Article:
Landscape with a high Rock and a Castle at Left

Landscape with a high Rock and a Castle at Left
etching, 1546, on laid paper, without watermark, a very fine impression of this rare print, printing with remarkable clarity even in the finest lines, with many light plate impurities, a small accidental smudge of printing ink at lower left, trimmed to or just outside of the borderline, generally in very good condition
Sheet 143 x 214 mm.
With Colnaghi & Co., London (their stock number C16038 in pencil verso).
With R.M. Light & Co., Santa Barbara, California.
Acquired from the above; then by descent to the present owner.
Bartsch 74; Schwarz 74; Hollstein 47

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Lot Essay

Augustin Hirschvogel (1503-1553) came from a family of glass painters in Nuremberg. He trained in the family craft, then set up a workshop as a majolica painter in his native city. In the late 1530's we find him in the Balkans working as a cartographer for Emperor Ferdinand I. Having established close connections to the Imperial Court, he finally moved to Vienna, where he lived permanently from 1544. It was probably there that he started decorating arms and armour and began to work in the new print technique of etching.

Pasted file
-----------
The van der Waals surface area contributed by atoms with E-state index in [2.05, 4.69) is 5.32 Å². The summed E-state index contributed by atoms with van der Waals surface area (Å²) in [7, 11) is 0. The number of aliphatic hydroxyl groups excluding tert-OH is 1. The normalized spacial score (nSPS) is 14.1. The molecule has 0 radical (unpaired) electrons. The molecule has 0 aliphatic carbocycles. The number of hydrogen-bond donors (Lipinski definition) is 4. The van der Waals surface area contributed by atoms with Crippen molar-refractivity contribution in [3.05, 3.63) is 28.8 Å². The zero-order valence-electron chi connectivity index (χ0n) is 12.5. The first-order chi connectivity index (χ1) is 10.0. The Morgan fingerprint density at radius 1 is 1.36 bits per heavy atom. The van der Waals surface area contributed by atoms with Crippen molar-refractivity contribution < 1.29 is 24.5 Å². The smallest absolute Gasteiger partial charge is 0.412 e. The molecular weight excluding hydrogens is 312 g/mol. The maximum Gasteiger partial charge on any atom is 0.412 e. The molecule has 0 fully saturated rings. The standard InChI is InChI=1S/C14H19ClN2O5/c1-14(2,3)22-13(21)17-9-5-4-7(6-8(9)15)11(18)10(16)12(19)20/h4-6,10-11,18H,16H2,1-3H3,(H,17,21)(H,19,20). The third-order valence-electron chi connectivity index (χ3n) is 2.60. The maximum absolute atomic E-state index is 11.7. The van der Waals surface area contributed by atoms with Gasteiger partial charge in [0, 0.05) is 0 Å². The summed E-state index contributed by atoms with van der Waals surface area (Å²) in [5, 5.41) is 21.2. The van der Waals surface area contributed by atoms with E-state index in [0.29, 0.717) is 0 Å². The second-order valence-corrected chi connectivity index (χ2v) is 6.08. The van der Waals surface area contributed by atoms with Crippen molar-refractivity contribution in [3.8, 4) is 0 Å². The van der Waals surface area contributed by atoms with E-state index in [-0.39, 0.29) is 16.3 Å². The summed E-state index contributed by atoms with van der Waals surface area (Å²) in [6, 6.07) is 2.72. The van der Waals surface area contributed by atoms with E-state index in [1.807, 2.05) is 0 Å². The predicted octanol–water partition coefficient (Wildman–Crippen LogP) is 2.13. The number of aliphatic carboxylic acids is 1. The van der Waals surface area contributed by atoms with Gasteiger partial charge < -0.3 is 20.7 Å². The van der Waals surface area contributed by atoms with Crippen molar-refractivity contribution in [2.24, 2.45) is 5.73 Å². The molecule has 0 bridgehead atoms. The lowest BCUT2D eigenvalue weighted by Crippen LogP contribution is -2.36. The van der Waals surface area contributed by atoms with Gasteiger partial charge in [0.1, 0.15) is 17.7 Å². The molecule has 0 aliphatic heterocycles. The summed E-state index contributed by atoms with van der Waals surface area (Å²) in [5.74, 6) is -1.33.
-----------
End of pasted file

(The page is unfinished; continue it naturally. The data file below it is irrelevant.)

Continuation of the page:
He was one of the first printmakers of the German Renaissance to create landscape prints, views of buildings and scenery, without any religious or allegorical content, and indeed the first to execute them in pure etching. He grasped and took full advantage of the spontaneity of the etched line and his scenes are imbued with an almost naive immediacy, which was new to the medium. He thus stands at the beginning of a long tradition, lasting well into the 19th century, which considered etching as the natural printmaking method for the depiction of landscapes.
Very few impressions of Augustin Hirschvogel's landscapes appear to have survived and are today great rarities on the market. Hollstein records a total of 20 impressions and three counterproofs of this print.

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